'Upon the gears and upon the wheels': terror convergence and total administration in the neoliberal university

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Colleges, School and Institutes

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  • University of Durham
  • The York Management School, University of York, York, UK


University governance is becoming increasingly autocratic as marketization intensifies. Far from the classical ideal of a professional collegium run according to academic norms, today’s universities feature corporate cultures and senior leadership teams disconnected from both staff and students, and intolerant of dissenting views. This is not a completely new phenomenon. In 1960s America, senior leaders developed a technocratic and managerialist model of the university, in keeping with theories around the ‘convergence’ of socio-economic systems towards a pluralist ‘industrial society’. This administrative-managerial vision was opposed by radical students, triggering punitive responses that reflected how universities’ control measures were at the time mostly aimed at students. Today, their primary target is academics. Informed by Critical Theory and based on an autoethnographic account of a university restructuring programme, we argue that the direction of convergence in universities has not been towards liberal, pluralist, democracy but towards neo-Stalinist organizing principles. Performance measurements – ‘targets and terror’ – are powerful mechanisms for the expansion of managerial power or, in Marcuse’s words, ‘total administration’. Total administration in the contemporary university damages teaching, learning, workplace democracy and freedom of speech on campus, suggesting that the critique of university autocracy by 1960s students and scholars remains highly relevant.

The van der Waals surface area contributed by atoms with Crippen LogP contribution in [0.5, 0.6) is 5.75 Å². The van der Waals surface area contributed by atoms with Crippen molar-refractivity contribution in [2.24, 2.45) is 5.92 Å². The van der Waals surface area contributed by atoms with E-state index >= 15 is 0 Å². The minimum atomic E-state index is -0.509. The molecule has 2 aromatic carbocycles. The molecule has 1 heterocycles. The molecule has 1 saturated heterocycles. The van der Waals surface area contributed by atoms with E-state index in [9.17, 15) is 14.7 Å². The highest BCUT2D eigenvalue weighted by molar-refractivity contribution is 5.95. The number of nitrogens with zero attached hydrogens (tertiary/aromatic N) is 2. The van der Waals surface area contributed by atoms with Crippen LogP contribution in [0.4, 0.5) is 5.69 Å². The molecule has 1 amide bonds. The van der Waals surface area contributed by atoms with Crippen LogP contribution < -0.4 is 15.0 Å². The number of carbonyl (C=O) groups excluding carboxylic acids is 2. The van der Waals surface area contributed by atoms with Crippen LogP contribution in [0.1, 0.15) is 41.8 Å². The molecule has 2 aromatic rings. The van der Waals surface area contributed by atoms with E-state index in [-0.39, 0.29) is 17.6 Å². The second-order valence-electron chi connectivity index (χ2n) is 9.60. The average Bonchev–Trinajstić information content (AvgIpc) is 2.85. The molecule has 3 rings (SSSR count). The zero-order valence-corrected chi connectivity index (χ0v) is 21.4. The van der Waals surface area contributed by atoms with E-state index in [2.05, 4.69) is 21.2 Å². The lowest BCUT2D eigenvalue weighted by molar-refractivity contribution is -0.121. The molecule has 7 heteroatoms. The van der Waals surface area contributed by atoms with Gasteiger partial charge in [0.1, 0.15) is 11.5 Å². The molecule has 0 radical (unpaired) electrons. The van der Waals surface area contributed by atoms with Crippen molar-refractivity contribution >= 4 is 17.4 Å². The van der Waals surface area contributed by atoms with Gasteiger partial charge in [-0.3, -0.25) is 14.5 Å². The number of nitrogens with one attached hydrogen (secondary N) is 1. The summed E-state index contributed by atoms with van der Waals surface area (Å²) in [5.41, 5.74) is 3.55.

Original languageEnglish
JournalManagement Learning
Early online date30 Jun 2020
Publication statusE-pub ahead of print - 30 Jun 2020


  • Berkeley Free Speech Movement, Clark Kerr, convergence theory, Herbert Marcuse, managerialism, neoliberal university, Performance targets, redundancy